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Capable, progressive and conscientious, the subject of this memoir is worthy of representation in any volume that purports to detail the lives of its leading men, and it is with pleasure that we are enabled to give space here to mention the salient features in his interesting career. Mr. Chenoweth was a man of broad views and a good public spirit, while his abilities and energy were commensurate with the stanch integrity and intrinsic moral worth which he constantly manifested in his course of uprightness and worthy achievement.
On April 10, 1860, James W. Chenoweth was born near Bedford, Taylor County, Iowa to William T. and Minerva Chenoweth. During his youthful days his time was divided between gaining a good education, assisting his father on the farm and in learning the carpenter trade, and to his credit is it mentioned that he was very successful in each line. At the age of eighteen he was ready to enter the Agricultural College at Manhattan, Kansas, and thither he went, continuing in that institution until he graduated. Following this important event in his life he went to teaching for a time, but not being enamored of the confinement gave up the profession and turned his attention more particularly to the prosecution of his trade. His proficiency in it will be understood when we mention that for a number of years he wrought for the Pullman Car Company, which company requires a high grade of skill in its workmen. He also was engaged with a piano firm for a time. After spending some years in this work he turned toward the west, selecting Wallowa County as his destination. He secured a homestead near Enterprise, which afterward he sold and then purchased a farm near the mountains, it being well improved. Subsequent to this he purchased the present home place of one quarter section, which is situated three and one-half miles southwest from Enterprise. This farm used to be owned by the venerable and worthy couple who were well known throughout the county as the earliest settlers here, being Mr. And Mrs. Thomas H. Veasy. The farm now owned by Mrs. Chenoweth is the first one taken in this part of the country. Mr. And Mrs. Veasy were very estimable people and were beloved by all for there real worth and for their faithful labors. The place is well improved, having good house, commodious barn and substantial outbuildings and is tilled in a skillful manner.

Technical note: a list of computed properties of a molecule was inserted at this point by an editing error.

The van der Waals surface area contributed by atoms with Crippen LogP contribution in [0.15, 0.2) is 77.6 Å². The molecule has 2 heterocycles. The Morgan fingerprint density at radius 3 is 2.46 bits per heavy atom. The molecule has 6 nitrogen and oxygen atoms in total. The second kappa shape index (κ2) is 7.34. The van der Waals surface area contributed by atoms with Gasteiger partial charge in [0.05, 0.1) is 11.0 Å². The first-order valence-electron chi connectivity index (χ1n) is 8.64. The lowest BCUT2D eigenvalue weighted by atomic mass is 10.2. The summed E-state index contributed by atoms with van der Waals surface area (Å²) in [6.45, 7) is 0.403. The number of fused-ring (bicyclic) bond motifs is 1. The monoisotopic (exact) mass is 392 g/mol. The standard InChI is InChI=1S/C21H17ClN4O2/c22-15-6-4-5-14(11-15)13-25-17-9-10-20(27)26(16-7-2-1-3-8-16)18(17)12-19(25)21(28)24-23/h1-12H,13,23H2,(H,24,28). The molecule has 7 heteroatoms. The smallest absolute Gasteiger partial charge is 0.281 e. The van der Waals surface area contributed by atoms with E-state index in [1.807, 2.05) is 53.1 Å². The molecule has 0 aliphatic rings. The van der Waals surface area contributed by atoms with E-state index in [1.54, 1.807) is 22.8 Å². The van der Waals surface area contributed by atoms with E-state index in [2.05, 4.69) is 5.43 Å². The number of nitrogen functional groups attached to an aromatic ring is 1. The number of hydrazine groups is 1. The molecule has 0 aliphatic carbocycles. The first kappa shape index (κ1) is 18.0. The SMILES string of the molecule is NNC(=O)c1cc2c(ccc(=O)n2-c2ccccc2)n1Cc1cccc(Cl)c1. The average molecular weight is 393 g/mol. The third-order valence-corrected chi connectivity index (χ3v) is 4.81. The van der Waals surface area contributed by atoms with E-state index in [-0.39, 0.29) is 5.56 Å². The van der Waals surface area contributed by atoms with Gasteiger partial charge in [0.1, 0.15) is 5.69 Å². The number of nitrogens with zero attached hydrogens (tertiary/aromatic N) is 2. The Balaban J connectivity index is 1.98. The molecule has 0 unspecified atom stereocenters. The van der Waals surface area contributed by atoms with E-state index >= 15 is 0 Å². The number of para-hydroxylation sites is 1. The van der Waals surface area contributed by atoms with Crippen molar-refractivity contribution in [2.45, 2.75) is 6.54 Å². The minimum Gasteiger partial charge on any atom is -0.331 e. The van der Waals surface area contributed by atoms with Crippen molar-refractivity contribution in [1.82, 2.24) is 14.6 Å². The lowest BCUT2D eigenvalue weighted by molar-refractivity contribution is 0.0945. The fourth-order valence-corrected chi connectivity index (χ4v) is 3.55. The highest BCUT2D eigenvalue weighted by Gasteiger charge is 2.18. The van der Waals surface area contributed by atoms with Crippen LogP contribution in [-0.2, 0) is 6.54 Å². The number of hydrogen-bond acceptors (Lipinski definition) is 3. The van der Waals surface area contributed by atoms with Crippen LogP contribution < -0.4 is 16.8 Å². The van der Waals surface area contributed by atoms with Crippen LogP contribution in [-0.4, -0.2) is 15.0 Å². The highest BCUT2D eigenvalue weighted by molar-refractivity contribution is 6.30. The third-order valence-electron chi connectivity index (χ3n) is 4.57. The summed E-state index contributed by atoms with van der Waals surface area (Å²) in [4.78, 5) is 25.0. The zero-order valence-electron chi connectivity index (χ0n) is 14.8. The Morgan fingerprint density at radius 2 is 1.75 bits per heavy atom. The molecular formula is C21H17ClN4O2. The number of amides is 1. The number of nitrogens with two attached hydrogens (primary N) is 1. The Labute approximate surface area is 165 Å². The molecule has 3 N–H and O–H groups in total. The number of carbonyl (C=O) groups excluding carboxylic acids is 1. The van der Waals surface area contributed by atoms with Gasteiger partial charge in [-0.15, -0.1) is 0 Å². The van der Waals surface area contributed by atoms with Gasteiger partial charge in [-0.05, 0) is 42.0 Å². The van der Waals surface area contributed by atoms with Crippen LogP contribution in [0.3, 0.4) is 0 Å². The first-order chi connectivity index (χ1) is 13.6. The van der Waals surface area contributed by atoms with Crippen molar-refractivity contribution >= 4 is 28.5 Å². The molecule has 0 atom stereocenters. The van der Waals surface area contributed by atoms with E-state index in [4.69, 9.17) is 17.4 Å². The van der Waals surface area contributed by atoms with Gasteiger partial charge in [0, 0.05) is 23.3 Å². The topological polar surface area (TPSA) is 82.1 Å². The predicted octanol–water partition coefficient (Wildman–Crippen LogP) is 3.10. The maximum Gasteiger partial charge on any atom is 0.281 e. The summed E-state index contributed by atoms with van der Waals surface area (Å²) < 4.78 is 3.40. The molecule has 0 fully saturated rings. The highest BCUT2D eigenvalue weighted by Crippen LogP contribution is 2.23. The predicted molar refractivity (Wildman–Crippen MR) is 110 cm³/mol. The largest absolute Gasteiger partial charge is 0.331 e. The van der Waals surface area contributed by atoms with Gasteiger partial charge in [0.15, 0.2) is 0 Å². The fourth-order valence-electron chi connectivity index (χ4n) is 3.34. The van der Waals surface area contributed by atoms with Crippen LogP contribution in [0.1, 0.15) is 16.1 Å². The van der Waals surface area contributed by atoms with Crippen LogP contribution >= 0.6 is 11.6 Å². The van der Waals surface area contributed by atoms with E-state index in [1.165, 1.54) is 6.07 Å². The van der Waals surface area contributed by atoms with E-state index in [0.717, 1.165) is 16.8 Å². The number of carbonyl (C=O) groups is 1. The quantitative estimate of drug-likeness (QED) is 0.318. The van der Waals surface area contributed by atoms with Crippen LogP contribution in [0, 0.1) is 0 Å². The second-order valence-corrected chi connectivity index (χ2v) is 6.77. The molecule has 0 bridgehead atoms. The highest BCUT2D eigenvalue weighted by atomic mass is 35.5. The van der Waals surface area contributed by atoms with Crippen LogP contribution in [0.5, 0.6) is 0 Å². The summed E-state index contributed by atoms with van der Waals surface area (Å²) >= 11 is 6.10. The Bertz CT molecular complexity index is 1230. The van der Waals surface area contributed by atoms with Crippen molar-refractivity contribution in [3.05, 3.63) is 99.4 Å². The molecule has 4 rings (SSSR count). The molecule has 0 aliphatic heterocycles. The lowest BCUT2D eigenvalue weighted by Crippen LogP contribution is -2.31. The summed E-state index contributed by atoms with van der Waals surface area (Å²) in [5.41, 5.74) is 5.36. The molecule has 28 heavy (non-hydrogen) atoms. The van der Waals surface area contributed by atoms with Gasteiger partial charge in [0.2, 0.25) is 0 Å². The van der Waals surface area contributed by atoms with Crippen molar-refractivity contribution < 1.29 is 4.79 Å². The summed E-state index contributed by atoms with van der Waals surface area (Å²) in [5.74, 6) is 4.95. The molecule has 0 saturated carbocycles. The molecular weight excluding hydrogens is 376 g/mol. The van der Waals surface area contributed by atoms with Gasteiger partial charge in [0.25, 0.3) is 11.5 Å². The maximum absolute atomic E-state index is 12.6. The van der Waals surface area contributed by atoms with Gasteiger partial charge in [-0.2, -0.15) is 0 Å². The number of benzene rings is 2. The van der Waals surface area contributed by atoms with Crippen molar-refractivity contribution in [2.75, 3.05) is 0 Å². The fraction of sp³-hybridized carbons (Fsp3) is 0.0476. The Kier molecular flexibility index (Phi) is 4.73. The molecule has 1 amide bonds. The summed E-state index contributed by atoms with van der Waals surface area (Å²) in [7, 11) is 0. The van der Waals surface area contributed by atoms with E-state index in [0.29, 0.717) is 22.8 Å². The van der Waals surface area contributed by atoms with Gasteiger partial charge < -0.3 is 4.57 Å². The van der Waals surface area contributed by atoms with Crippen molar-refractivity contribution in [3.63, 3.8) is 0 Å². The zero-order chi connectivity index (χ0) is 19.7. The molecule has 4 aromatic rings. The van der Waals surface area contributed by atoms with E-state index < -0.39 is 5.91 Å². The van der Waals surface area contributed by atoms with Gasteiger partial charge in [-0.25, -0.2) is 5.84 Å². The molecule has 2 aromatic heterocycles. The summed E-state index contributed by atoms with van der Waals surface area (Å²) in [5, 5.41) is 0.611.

Mr. Chenoweth was married to Miss Amanda A., a native of Willamette valley, and a daughter of Edward and Sarah J. (Roberts) Parrish, pioneers to that country in 1850, and the nuptials occurred on November 1, 1884. Six children were born as the fruit of this happy union, their names being as follows: Clara B., Horace C., Murrel R., Herbert, Grace L., and Ruth M. Mrs. Chenoweth’s mother died in January, 1898, near Enterprise, and her father has removed to the Willamette valley to reside. Our subject and his worthy wife always took an active interest in Sunday school and in church work, and demeaned themselves in such a commendable manner that they won the confidence of all. In the spring of 1901, Mr. Chenoweth was attacked by pneumonia and although all was done that love and skill could accomplish the messenger of death snatched away his prize on March 4th. of that year. His remains were interred in the Alder cemetery and it was a time of sincere mourning when the good and beloved man was laid to rest. The widow has taken up the added burdens of life in a commendable manner and is going forward with them nobly. She is esteemed and confided in by all and is a valuable member of society.